“Okay, so, this is the final scene—Jane returns to the field where they found the treasure at the start of the movie. You can see the big tree there. So, we see her driving along the road here, and she has a new haircut, something shorter, so you know it has been a year since she escaped the Sunset Murderer. And she’s singing along with the music on the radio—she’s in a good place emotionally. Then she gets out of the car and goes over to the tree, and in her hands we see an urn. She’s bringing David and Lucy and Davinda’s ashes, to spread them under the tree. She spreads the ashes, and we see in the background the sun is going down. Then she gets a shovel—actually, yeah, she brought a shovel with her too—and she decides to dig near the tree and see if the treasure is still there, and as she’s digging, we see a silhouette coming up the hill behind her—the Sunset Murderer. Then we hear like a droning cello or something in the background, you know, for tension, and then fade to black.”
So ended my movie pitch to Rick Velmore of Red Roach Entertainment, the fifth largest film company in Australia. He stared curiously at my painting (see below) of the final scene and scratched his cheek.
“So… what do you think?” I asked.
He sat upright and cleared his throat. “Uh… okay. Well, honestly, it was a little predictable.”
I was not expecting to hear those words. They stung awfully. “Oh, okay,” I said. “Predictable. What, uh… what in particular was predictable?”
Rick leaned forward and folded his hands together on his desk. “Well, for one,” he said, “you called the killer the Sunset Murderer, and so every time it’s sunset, you know there’s a murder coming.”
“Right,” I said, looking at the ceiling and trying not to blink, lest I should squeeze the welling tears from my eyes.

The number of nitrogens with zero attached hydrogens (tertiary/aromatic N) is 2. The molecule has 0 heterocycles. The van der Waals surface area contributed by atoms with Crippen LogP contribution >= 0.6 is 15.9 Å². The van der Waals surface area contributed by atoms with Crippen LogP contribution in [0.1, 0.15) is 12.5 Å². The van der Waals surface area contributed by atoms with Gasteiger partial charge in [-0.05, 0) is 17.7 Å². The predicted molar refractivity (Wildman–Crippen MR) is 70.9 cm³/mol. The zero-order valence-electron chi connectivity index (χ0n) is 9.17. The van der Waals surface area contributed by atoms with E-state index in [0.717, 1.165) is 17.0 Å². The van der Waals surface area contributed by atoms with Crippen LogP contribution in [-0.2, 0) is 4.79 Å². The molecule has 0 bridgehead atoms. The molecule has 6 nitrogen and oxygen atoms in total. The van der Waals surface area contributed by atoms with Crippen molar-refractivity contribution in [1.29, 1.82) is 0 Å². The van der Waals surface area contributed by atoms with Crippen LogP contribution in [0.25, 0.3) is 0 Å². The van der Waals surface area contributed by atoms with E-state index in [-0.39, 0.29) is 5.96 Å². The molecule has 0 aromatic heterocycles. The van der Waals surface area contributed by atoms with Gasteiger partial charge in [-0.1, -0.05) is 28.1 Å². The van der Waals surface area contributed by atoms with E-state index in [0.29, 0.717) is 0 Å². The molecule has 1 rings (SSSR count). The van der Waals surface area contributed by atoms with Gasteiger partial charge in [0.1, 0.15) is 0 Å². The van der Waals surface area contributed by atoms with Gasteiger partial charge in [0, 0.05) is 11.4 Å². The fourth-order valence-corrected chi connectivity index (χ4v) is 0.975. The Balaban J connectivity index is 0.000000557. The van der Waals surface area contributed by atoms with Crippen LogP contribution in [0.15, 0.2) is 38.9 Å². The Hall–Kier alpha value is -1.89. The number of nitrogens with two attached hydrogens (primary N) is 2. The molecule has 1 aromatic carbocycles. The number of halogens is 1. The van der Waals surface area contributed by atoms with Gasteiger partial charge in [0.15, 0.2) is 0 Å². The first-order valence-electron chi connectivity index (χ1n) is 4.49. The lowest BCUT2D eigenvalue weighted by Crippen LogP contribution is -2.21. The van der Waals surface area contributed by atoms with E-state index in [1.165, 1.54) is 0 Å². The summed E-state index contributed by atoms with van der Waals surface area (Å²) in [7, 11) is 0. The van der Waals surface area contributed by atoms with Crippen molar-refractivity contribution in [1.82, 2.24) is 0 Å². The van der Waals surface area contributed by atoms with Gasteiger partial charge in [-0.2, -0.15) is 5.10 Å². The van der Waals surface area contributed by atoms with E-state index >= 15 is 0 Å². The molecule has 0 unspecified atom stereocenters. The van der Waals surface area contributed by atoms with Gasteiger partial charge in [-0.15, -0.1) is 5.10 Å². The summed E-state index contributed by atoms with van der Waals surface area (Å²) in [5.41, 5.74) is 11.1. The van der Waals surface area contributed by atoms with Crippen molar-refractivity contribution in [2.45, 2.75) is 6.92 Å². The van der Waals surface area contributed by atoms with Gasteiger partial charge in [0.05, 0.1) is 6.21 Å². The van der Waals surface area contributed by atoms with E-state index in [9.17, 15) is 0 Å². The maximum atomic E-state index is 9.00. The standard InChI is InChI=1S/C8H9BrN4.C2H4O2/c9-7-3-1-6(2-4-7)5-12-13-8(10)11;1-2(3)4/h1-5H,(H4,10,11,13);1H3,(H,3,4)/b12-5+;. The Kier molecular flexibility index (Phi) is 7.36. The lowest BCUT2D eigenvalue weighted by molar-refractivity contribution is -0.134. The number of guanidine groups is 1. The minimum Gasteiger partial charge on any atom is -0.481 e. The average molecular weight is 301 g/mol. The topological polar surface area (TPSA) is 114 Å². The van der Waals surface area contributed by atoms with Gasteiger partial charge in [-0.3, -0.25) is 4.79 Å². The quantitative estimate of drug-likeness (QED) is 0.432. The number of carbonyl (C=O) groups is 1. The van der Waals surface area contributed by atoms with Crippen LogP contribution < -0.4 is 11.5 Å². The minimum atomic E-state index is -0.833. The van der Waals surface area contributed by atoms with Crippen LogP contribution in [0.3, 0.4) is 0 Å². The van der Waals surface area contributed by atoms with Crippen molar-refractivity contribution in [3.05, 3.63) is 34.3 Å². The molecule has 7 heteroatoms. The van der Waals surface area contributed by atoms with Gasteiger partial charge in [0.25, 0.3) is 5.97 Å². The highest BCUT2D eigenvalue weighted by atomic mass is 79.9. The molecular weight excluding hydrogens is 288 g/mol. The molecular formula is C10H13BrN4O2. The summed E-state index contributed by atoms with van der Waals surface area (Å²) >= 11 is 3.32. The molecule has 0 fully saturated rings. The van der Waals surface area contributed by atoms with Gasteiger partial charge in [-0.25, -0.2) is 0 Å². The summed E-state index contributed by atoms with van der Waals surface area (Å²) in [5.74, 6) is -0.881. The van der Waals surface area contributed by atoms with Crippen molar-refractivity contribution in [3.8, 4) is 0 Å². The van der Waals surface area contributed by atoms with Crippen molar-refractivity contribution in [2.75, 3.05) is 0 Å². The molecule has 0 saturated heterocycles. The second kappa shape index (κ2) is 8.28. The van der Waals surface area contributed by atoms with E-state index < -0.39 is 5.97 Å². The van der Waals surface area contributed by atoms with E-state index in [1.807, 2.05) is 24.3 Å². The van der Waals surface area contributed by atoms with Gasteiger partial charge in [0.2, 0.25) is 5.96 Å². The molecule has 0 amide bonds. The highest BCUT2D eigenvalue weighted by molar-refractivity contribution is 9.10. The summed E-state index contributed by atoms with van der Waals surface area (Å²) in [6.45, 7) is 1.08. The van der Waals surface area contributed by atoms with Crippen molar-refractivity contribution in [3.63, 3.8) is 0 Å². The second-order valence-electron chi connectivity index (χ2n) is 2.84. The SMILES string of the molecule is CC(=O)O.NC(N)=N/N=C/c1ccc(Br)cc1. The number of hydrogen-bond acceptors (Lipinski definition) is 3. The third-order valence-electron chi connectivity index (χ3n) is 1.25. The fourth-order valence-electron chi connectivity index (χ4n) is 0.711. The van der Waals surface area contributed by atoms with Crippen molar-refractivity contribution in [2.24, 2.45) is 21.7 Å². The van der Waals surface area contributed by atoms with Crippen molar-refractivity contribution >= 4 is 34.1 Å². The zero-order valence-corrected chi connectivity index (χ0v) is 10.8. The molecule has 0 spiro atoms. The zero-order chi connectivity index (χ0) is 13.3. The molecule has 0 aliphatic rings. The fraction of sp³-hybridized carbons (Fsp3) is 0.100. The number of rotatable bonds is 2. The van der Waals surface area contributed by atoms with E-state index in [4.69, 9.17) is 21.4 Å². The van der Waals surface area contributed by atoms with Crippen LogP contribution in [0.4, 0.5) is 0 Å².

“And a lot of it didn’t make sense,” he continued. “You’ve named two of the main characters David and Davinda. And they both get called Dave for short. It was confusing. And, I mean, look at the last scene there—Jane has her friends ashes. Why don’t their families have the ashes? And why are they all in one urn? And why is Jane scattering them at the big tree? That’s where they first encountered the killer. And now she’s digging for the treasure again? She knows it will summon the Sunset Murderer. How stupid is she? And how about when they discover the killer’s weakness is bright lights? Okay, sure, but then what? They never actually do anything with that information.” Rick shook his head. “I’m sorry… I don’t think it will work.”
I nodded, utterly dejected.
“Anyway… back to the interview,” said Rick. “The job is mainly receiving deliveries—unloading trucks, transporting goods around the lot, and some basic paperwork. You’ll be on a forklift most of the day. Does that sound all right?”
“Yeah, I can do that,” I said.
“Good. It’s a pretty good set up here. Monday to Friday, seven till four-thirty. Fridays are a half day. Some of the guys stick around and have a barbecue and a few beers Friday afternoon. You’re welcome to join. Do you have any questions?”
I shook my head.
“Okay then,” said Rick. “See Rachel in the office and she’ll get you set up with an I.D. and a parking permit, and I’ll see you Monday.”
I shook Rick’s hand, took my storyboard and paintings, and left the office.
Monday morning, I lost my job after nearly impaling a guy with the forklift. It turns out you need training and a special licence to drive one.
18″ x 36″ Acrylic on canvas
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